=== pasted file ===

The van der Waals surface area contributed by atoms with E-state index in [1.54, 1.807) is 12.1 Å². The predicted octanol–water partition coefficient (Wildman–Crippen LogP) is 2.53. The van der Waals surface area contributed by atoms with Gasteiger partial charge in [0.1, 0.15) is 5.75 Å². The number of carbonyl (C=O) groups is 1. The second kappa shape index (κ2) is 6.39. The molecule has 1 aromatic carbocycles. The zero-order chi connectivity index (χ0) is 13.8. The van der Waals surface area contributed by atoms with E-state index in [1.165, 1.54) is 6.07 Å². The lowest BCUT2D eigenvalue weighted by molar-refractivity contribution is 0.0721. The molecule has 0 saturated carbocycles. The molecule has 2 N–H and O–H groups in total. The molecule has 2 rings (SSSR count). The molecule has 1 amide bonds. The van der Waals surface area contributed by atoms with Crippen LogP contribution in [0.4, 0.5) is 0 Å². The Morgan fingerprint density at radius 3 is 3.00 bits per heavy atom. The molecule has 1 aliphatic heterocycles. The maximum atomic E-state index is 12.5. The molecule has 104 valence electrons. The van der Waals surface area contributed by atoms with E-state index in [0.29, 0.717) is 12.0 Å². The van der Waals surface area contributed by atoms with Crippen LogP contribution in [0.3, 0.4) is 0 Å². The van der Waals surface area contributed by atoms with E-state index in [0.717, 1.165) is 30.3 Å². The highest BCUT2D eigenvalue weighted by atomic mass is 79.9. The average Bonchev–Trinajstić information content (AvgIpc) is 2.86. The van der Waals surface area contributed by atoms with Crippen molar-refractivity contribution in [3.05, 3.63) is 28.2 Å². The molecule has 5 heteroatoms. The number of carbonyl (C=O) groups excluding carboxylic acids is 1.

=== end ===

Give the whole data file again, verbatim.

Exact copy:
The van der Waals surface area contributed by atoms with E-state index in [1.54, 1.807) is 12.1 Å². The predicted octanol–water partition coefficient (Wildman–Crippen LogP) is 2.53. The van der Waals surface area contributed by atoms with Gasteiger partial charge in [0.1, 0.15) is 5.75 Å². The number of carbonyl (C=O) groups is 1. The second kappa shape index (κ2) is 6.39. The molecule has 1 aromatic carbocycles. The zero-order chi connectivity index (χ0) is 13.8. The van der Waals surface area contributed by atoms with E-state index in [1.165, 1.54) is 6.07 Å². The lowest BCUT2D eigenvalue weighted by molar-refractivity contribution is 0.0721. The molecule has 0 saturated carbocycles. The molecule has 2 N–H and O–H groups in total. The molecule has 2 rings (SSSR count). The molecule has 1 amide bonds. The van der Waals surface area contributed by atoms with Crippen LogP contribution in [0.4, 0.5) is 0 Å². The Morgan fingerprint density at radius 3 is 3.00 bits per heavy atom. The molecule has 1 aliphatic heterocycles. The maximum atomic E-state index is 12.5. The molecule has 104 valence electrons. The van der Waals surface area contributed by atoms with E-state index in [0.29, 0.717) is 12.0 Å². The van der Waals surface area contributed by atoms with Crippen LogP contribution in [0.3, 0.4) is 0 Å². The van der Waals surface area contributed by atoms with E-state index in [0.717, 1.165) is 30.3 Å². The highest BCUT2D eigenvalue weighted by atomic mass is 79.9. The average Bonchev–Trinajstić information content (AvgIpc) is 2.86. The van der Waals surface area contributed by atoms with Crippen molar-refractivity contribution in [3.05, 3.63) is 28.2 Å². The molecule has 5 heteroatoms. The number of carbonyl (C=O) groups excluding carboxylic acids is 1.